Pittsburgh’s coronavirus vaccine mandate announced this week has drawn immediate pushback from city employees.
The mayor’s Monday executive order said city workers must be fully vaccinated by Dec. 22 or they could face disciplinary action, including termination.
“The executive order talks about that we may implement progressive discipline. So come Dec. 22, we’ll work with our law department, HR and others and see where our numbers are and what steps we want to take,” Mayor Bill Peduto’s Chief of Staff Dan Gilman said, CBS Pittsburgh reported.
Pushback from local firefighter and police unions came right away with the groups saying they are considering legal action against the city.
“We are forced to stand up for our collective bargaining rights that the administration cannot just unilaterally make decisions like this. So we are considering all of our legal options, and we will be preparing to file action against the city for making a unilateral move,” Ralph Sicuro, president of Pittsburgh Firefighters Local No. 1, said.
He said the firefighters are not opposed to the vaccines, but the city should have sat down with the union to “work out the details of this very important issue,” the local outlet reported.
“What we have to look forward, as the holiday season comes on, is potentially our members being terminated or some disciplinary action right before Christmas. It’s a shame the administration chose this time to do this and without any involvement with us,” Sicuro said.
The head of the police union in Pittsburgh also pledged legal action in a statement to The Hill.
The union is planning to challenge the mandate under unfair labor practices before the Pennsylvania Labor and Relations Board, and as a collective bargaining grievance.
“This is an outrageous action by the city when they know they had to bargain over this issue,” Fraternal Order of Police Lodge 1 President Robert Swartzwelder told The Hill.
The mayor said in the statement announcing the mandate that it was a necessary step to protect the community.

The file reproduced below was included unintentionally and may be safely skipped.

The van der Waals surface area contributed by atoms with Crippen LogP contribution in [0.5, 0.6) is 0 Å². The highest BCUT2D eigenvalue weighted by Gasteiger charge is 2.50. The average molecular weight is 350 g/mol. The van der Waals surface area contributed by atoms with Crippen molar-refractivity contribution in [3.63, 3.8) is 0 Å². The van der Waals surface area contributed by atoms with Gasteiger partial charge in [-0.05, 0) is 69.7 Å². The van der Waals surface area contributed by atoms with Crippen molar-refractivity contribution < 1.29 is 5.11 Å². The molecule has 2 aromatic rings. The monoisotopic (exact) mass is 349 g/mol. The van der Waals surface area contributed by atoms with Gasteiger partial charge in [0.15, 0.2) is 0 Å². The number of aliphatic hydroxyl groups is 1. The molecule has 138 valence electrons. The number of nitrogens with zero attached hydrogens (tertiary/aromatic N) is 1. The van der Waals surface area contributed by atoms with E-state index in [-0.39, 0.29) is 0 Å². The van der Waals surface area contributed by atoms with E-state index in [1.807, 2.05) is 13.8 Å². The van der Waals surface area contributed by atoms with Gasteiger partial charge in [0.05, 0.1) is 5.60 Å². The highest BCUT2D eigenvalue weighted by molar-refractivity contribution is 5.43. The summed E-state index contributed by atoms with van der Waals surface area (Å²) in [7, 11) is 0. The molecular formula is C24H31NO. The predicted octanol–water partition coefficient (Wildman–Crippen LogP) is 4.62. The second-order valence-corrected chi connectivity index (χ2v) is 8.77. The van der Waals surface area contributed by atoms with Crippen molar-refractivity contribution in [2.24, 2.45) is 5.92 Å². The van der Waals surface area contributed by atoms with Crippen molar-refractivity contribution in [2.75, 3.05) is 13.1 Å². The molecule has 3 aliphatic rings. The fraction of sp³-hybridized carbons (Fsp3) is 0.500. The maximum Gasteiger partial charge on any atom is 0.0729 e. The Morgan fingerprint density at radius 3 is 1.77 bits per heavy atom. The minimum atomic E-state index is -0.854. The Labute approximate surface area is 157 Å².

“Our employees provide essential public services on the front lines, interacting directly with our critical communities like seniors, youth and those experiencing emergencies. It is our responsibility to act collectively to protect both our employees and the public so that we can move on and continue our recovery from the pandemic,” Peduto stated.
The mayor’s spokesperson also claims the unions were notified before the public announcement of the mandate.
“We understand unions and they have an important duty and right to represent their workforce and we fully respect that. And we believe we have a right as management to implement this, obviously, or else we wouldn’t have done so,” Gilman said.
It is unclear how many city employees are vaccinated as only non-union members of the city were required to provide their vaccination status so far, the AP noted.
"The City of Pittsburgh has introduced the vaccine requirement for the health and safety of its employees, their families, and the public and critical communities they closely serve,” a spokesperson for the mayor’s office said when asked for comment about the unions threatening legal action.
The Hill has reached out to the firefighter union for further comment.
—Updated at 5:52 p.m.